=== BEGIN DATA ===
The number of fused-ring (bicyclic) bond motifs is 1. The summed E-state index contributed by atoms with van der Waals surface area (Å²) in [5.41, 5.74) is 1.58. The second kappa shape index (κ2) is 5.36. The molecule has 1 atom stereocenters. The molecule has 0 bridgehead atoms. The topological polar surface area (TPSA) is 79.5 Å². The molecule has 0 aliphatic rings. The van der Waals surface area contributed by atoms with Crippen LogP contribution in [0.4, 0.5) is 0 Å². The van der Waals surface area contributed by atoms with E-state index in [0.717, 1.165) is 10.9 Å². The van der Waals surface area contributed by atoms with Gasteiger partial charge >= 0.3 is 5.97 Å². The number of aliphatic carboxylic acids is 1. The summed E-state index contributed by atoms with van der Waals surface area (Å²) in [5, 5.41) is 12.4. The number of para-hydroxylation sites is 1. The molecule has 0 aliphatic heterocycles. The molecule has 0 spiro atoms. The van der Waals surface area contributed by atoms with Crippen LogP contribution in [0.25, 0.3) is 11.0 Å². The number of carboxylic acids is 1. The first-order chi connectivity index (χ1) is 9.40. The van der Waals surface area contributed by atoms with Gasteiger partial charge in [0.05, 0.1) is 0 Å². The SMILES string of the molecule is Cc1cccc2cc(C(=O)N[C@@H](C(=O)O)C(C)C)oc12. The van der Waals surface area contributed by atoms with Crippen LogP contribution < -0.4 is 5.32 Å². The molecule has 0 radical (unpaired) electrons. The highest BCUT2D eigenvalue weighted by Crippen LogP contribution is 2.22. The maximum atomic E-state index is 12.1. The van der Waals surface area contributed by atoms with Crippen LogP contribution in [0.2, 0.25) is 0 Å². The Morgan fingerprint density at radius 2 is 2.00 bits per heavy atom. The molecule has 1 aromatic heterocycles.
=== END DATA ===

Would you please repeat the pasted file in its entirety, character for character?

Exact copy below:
The number of fused-ring (bicyclic) bond motifs is 1. The summed E-state index contributed by atoms with van der Waals surface area (Å²) in [5.41, 5.74) is 1.58. The second kappa shape index (κ2) is 5.36. The molecule has 1 atom stereocenters. The molecule has 0 bridgehead atoms. The topological polar surface area (TPSA) is 79.5 Å². The molecule has 0 aliphatic rings. The van der Waals surface area contributed by atoms with Crippen LogP contribution in [0.4, 0.5) is 0 Å². The van der Waals surface area contributed by atoms with E-state index in [0.717, 1.165) is 10.9 Å². The van der Waals surface area contributed by atoms with Gasteiger partial charge >= 0.3 is 5.97 Å². The number of aliphatic carboxylic acids is 1. The summed E-state index contributed by atoms with van der Waals surface area (Å²) in [5, 5.41) is 12.4. The number of para-hydroxylation sites is 1. The molecule has 0 aliphatic heterocycles. The molecule has 0 spiro atoms. The van der Waals surface area contributed by atoms with Crippen LogP contribution in [0.25, 0.3) is 11.0 Å². The number of carboxylic acids is 1. The first-order chi connectivity index (χ1) is 9.40. The van der Waals surface area contributed by atoms with Gasteiger partial charge in [0.05, 0.1) is 0 Å². The SMILES string of the molecule is Cc1cccc2cc(C(=O)N[C@@H](C(=O)O)C(C)C)oc12. The van der Waals surface area contributed by atoms with Crippen LogP contribution < -0.4 is 5.32 Å². The molecule has 0 radical (unpaired) electrons. The highest BCUT2D eigenvalue weighted by Crippen LogP contribution is 2.22. The maximum atomic E-state index is 12.1. The van der Waals surface area contributed by atoms with Crippen LogP contribution in [0.2, 0.25) is 0 Å². The Morgan fingerprint density at radius 2 is 2.00 bits per heavy atom. The molecule has 1 aromatic heterocycles.